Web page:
Bonjour mes amis (French),
Mali is about the hottest place in Africa and we were almost roasted
on our way to Djenne (route to Mopti). Djenne's mosque looks like a massive
sandcastle and is really impressive, but there are many mosques like that
in surrounding villages, so if you go there, you might well want to visit
one of the other villages instead and avoid touristy Djenne. If you do
so, you should always first ask to speak to the chief of the village to
ask for his permission to enter the village though. That's the way things
work over here.
We are not staying long in Djenne, just long enough to look around and
take pictures. "Christian-dogs" are not allowed to enter the
mosque. An incident with two Italian homosexuals and a publication of
photo's of the mosque in a pornographic setting is used as excuse for
this, so we are told. There is a lot of discrimination between different
groups over here and every day things happen that mix up our feelings
about this place.
Burkina Faso was said to be one of the most relaxing places in West
Africa and we immediately feel the good atmosphere when visiting Bobo
Dioulasso. In Ouagadougou we met some guys who play traditional African
music in a band named Siniasuigi, which means something like "Keep
the future". We join in a jam session and play the djembe (African
The leader of the band, Dramane, then invites us to a wedding where
they have to play. The morning is already very hot. The music is good
though and we have a wonderful time, although we can not really get contact
with the families and the couple that was marrying. The groom is not even
there, we think and the bride is being dressed for hours, is not allowed
to leave the house and is, following the tradition, not allowed to speak
one word that whole, long day.
When we decide to leave in the afternoon (very much bored), an exception
is made for Rob to greet the bride. She is dressed in a traditional, light
blue costume and holds half a calabash in front of her mouth, signaling
that she may not speak.
From Burkina Faso we travel down into Ghana, where we visit Mole Game
Reserve. In Ghana the raining season is about to start half march, but
now, at the end of April, still only a little bit of water has fallen
(El Nino?). We therefor are very lucky to meet two large groups of elephants
at the two waterholes that hold about the last water in the region.
We camp on top of a hill, from where we can easily follow every step
those mighty animals take. We see one of the groups entering the waterhole.
After half an hour of splashing and spraying (the little ones really let
themselves go) it is suddenly decided to be time for a bite (or breaking
down some trees). A group of baboons now comes to the water. We've also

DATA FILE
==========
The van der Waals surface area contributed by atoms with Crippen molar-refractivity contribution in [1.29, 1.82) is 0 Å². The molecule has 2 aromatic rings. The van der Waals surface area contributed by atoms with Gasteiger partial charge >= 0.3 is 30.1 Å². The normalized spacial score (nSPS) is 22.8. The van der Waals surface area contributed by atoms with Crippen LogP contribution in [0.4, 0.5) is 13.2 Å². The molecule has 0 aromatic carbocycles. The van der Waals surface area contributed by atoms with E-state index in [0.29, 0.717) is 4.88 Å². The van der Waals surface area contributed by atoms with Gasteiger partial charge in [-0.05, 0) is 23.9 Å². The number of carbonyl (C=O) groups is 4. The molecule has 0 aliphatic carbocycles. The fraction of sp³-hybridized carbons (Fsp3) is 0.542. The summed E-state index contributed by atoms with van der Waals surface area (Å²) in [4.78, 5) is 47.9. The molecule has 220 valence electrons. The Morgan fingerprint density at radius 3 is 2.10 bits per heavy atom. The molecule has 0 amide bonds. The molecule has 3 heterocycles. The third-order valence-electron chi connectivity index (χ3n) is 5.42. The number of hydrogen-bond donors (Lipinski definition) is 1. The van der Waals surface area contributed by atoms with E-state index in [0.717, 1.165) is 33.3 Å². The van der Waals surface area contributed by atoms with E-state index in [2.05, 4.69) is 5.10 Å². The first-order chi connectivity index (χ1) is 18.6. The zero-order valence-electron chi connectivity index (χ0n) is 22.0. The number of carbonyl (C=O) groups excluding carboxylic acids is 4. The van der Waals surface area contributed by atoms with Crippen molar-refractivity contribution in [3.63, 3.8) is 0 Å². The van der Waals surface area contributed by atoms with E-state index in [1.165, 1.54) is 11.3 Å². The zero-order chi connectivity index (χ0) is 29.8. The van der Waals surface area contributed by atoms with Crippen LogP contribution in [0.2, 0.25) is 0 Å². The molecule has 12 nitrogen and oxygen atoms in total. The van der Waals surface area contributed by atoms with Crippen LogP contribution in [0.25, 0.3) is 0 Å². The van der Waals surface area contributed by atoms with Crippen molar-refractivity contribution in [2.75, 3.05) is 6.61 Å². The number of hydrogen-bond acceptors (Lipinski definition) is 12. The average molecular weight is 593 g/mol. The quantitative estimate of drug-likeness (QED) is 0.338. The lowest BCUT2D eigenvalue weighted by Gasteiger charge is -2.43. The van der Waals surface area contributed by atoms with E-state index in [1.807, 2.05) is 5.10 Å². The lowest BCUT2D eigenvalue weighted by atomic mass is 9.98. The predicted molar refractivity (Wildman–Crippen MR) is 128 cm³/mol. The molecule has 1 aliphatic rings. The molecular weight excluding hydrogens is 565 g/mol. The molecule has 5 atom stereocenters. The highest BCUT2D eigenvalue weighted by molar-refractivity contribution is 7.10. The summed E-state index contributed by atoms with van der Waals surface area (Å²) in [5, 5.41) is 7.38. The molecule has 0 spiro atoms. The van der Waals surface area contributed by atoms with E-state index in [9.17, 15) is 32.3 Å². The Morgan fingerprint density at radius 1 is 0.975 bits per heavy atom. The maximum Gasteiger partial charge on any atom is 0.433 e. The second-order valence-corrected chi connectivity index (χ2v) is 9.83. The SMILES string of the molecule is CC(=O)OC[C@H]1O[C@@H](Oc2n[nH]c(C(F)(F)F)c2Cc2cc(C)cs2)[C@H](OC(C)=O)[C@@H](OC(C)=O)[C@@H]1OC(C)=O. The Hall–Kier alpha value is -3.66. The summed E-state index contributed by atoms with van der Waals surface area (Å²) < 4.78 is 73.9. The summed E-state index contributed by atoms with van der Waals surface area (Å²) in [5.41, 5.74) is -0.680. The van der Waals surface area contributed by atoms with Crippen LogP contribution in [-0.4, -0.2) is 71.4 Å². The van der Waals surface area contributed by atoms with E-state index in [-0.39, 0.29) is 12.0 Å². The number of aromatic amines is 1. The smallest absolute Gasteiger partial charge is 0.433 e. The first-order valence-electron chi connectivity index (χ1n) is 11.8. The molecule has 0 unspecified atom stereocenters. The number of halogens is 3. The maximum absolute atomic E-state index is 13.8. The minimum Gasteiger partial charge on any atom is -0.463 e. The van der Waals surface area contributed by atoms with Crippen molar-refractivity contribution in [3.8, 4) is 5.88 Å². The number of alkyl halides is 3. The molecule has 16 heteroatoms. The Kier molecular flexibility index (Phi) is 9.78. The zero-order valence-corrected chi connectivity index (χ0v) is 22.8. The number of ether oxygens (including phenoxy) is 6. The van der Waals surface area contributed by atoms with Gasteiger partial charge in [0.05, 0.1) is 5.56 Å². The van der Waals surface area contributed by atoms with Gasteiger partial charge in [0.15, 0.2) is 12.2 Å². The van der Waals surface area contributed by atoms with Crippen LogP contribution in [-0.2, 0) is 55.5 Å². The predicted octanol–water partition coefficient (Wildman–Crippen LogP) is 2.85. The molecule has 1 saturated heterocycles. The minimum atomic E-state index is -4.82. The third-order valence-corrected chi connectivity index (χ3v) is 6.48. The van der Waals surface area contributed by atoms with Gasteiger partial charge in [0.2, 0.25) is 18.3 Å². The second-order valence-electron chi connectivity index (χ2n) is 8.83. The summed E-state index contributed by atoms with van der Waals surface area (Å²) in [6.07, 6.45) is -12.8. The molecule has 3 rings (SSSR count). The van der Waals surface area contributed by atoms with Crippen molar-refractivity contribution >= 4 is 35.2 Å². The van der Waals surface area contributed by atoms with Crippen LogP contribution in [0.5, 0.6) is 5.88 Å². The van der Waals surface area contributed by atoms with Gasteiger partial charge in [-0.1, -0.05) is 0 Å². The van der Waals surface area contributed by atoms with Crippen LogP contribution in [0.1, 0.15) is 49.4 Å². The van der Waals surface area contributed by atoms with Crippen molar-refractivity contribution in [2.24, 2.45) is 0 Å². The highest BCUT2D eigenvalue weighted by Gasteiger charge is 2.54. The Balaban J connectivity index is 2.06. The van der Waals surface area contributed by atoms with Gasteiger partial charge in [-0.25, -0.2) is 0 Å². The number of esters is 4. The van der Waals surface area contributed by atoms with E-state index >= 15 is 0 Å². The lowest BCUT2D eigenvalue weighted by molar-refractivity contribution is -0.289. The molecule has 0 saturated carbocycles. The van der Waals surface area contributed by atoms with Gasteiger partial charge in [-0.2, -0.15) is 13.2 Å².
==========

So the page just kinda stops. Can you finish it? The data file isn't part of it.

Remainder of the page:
seen crocodiles, impala's and warthogs; the latter visited our tent and
Then for us it's also time to leave. We drive down to Ghana's coast
and really feel like entering the tropical zone. The air is much more
humid here than up north and it doesn't cool down at night anymore.
Along the coast there are a lot of fortresses, that were used to defend
the commercial interest of the former colonialists. Also the Dutch have
been very busy (and nasty) here, to ship all the slaves to America. It's
not really true that the colonialists captured the slaves themselves;
they were captured by the Africans and sold or traded for arms to the
The history is very interesting and the Ghanian people are very busy
making everything ready to get more tourists. There is only one problem
(we think). The discrimination price-wise is very offensive. In Mole we
had to pay twice the price Ghanaian people had to pay, but at the Fort
the price for non-Ghanaian people was 10 times higher. At Kakum National
Forest (that is initiated by USAid, Unesco and a lot of other international
organisations, so in fact from our tax money), the price was 12 times
higher. We were one of the many protesters (we saw in the visitors book)
against this policy and refused to go in.
We had a wonderful time at the coast of Ghana. The villages are beautiful
(but dirty), the beaches white and lined with palm-trees and it's nice
to see the fishermen do their work on the beach and at sea.
In Tema we were invited at the SOS-Children's village, where we did
our project (The World on a Children's Drawing) and exchanged beautiful
On to South Africa
Tomorrow we will put our dear sidecar in a container, together with
the sidecar of Canadian John, whom we met here, to ship her to South Africa.
We wanted to try to get a convoy together to drive through Nigeria, Cameroon,
the Congo and Angola but we cannot get a visa now, and it's not really
more expensive to ship the bike and fly ourselves. So we have decided
to go the safe way.
A greeting and a smile, Rob and Dafne
Ride-on World Tour